There had been speculation last week that Bauza had been relieved of his duties following the underwhelming tour of Western Europe, but the Saudi Arabia Football Federation (SAFF) told Arab News last Wednesday that the Argentine had not lost his job. It proved a brief stay of execution as, a week later, the SAFF yesterday announced on its Twitter feed that Bauza has indeed been given his marching orders after just two official matches in charge, against Portugal and Bulgaria.
“The Saudi Arabian Football Federation (SAFF) has terminated its contract with the manager and coach of the Saudi Arabia national team, Edgardo Bauza, on Wednesday,” read a statement. “This came after SAFF conducted a comprehensive technical evaluation of the last phase, during which Bauza was in charge of the national team and played five friendlies.”
Bauza oversaw wins against Jamaica and Latvia but presided over defeats to Ghana, Portugal and Bulgaria during his 69-day tenure.
Adel Izzat, president of the SAFF, explained that the decision to terminate Bauza’s contract was an upshot of “a thorough and comprehensive technical study of his performance and work, including the team’s two training camps and five friendlies.”
“The decision was made in the national team’s best interest, and is a reflection of our hopes for its upcoming participation,” he said.
The warning signs for Bauza were there when Turki Al-AlShaikh, the Chairman of the General Sport Authority, tweeted his dissatisfaction at the performances during the trip to Portugal, a training camp that yielded two defeats and just two goals in 270 minutes of football. “There is no coherence between players (no technical identity)... results are not good,” tweeted Al-AlShaikh. “Bauza is under the microscope.”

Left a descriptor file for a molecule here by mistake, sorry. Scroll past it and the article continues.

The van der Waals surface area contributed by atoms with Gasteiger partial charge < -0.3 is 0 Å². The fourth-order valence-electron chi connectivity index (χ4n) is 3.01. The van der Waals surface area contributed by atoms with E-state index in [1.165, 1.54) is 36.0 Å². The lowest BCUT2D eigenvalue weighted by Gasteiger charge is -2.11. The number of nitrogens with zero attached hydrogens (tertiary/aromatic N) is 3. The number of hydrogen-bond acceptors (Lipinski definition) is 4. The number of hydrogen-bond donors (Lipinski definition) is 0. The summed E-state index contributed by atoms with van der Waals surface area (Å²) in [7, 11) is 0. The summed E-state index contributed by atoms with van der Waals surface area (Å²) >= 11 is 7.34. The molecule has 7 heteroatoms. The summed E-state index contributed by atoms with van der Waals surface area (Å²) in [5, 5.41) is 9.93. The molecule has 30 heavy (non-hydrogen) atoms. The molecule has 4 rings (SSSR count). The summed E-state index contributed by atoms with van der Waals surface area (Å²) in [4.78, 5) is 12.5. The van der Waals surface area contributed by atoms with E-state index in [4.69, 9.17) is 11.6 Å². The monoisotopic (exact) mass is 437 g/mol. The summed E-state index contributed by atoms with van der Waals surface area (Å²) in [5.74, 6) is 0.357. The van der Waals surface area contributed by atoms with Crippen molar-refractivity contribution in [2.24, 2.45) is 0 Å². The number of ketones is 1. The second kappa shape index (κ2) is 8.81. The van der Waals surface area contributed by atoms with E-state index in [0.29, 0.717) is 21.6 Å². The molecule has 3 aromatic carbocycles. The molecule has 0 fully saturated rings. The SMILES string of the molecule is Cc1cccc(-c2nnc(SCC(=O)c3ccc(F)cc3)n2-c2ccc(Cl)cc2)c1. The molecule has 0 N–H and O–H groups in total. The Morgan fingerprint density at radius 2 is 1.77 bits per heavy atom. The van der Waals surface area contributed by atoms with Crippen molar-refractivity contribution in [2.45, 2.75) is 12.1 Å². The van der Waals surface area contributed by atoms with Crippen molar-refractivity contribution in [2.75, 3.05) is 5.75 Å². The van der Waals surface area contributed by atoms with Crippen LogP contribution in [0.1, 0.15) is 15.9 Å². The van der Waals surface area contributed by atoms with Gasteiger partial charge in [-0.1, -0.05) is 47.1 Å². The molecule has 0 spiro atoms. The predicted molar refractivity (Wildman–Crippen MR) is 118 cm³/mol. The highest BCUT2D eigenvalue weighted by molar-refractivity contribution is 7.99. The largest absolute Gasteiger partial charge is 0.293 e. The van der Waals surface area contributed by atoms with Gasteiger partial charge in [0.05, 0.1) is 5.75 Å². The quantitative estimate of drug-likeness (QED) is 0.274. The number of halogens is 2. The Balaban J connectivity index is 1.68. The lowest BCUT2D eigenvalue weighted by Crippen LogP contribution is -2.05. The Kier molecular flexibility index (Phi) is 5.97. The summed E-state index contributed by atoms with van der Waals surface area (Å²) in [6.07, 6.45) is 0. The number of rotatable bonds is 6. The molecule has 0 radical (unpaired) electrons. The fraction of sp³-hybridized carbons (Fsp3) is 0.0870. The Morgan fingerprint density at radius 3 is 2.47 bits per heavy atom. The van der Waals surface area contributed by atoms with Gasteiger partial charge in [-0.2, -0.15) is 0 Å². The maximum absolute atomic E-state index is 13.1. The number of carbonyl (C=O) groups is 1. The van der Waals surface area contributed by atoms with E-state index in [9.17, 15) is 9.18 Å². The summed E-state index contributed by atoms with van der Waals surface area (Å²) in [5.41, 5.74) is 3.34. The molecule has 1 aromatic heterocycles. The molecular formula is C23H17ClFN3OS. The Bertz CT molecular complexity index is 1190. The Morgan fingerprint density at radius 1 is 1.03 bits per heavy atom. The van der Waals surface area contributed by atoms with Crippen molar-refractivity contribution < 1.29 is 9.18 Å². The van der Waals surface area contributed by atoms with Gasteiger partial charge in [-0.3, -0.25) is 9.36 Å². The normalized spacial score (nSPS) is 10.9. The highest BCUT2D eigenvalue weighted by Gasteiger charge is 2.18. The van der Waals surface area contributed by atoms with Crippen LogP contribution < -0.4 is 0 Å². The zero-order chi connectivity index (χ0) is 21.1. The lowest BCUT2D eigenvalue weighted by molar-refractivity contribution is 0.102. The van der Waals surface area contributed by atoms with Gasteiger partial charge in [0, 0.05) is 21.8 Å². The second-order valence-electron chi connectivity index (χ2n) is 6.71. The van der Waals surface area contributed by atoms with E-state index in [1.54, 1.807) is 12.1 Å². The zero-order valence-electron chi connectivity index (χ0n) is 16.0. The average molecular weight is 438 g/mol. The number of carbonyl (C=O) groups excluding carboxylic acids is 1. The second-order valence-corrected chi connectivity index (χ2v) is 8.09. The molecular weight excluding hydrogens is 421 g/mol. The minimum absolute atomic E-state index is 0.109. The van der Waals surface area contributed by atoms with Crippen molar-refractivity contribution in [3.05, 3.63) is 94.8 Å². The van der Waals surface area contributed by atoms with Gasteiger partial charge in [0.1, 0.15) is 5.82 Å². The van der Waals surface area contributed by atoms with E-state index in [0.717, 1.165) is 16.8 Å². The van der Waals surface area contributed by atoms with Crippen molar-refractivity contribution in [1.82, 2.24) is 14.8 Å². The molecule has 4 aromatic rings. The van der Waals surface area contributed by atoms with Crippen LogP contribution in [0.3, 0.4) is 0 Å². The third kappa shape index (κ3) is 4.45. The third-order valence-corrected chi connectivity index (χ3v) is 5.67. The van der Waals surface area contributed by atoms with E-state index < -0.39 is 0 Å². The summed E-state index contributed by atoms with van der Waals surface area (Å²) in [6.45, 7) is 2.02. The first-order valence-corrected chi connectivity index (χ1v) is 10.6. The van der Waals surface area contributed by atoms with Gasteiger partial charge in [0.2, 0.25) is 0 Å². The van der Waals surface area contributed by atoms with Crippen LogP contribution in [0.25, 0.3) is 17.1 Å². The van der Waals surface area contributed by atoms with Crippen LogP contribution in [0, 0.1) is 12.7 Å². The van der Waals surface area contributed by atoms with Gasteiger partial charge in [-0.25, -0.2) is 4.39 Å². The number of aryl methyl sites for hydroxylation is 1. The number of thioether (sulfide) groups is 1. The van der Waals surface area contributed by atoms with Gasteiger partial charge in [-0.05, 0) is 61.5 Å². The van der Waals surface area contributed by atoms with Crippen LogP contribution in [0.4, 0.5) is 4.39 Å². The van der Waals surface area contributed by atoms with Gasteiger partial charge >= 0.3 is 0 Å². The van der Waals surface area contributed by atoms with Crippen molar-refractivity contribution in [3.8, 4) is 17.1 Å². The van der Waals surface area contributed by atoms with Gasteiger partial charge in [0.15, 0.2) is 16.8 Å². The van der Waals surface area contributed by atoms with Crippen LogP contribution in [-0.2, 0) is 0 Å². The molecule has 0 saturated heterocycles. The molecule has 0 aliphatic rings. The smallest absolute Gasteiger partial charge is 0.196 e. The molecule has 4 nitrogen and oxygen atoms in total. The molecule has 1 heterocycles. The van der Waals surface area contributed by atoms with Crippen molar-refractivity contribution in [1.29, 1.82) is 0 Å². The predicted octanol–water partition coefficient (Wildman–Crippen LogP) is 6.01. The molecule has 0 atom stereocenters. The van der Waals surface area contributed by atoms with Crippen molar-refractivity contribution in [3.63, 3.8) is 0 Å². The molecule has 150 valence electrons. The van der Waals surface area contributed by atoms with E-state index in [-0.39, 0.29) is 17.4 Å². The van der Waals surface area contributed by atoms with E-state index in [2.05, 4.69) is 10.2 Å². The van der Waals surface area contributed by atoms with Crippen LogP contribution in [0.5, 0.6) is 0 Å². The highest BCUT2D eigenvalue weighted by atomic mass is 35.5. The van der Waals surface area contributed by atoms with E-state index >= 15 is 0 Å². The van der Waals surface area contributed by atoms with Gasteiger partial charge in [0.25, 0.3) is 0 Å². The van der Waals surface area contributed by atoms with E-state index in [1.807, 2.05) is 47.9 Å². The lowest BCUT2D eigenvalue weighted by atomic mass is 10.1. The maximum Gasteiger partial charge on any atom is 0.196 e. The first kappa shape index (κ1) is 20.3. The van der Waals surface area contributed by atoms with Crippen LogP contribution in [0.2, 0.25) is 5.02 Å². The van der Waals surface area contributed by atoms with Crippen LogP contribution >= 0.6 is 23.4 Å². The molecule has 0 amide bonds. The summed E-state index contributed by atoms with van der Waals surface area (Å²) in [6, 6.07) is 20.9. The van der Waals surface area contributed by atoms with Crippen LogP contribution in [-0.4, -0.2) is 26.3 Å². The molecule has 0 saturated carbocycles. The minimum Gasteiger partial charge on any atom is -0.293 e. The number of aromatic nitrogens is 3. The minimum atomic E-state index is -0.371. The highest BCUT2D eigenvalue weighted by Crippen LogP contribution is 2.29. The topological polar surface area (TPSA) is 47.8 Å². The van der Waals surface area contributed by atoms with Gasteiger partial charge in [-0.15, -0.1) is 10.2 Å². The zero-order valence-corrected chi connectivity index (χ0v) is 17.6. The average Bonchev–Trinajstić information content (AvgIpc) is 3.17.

The feeling from the 12-day training get-together in Portugal was that the Spanish-speaking Bauza struggled to get his tactical messages across to his players and that the team looked particularly toothless in attack, especially against Portugal and Bulgaria, who are exactly the caliber of opposition Saudi Arabia are likely to be pitched against in next Friday’s draw for Russia 2018. Discipline was also something of a problem: Mansour Al-Harbi was sent off against Bulgaria while other players walked a disciplinary tightrope.
The SAAF clearly felt Bauza was, on reflection, not the right man to lead them at their fifth appearance at the World Cup finals and decided to act now to give the new man six months to prepare the team. They did something similar in 2006 when Gabriel Calderon, another Argentine, was fired in the lead-up to the World Cup in Germany.
This latest decision leaves the Federation searching for their fifth manager in as many years and the 20th in the past 18. There are, however, likely to be no shortage of applicants for the position, and the SAFF hinted yesterday that a replacement has already been lined up. Saudi Arabian legend Sami Al-Jaber and Al-Hilal coach Ramon Diaz have been strongly linked to succeed Bauza.
“SAFF announced that it is currently working on concluding a contract with a replacement coach, who will meet SAFF’s aspirations for the current phase, during which the national team is preparing for the 2018 FIFA World Cup Russia,” added the statement.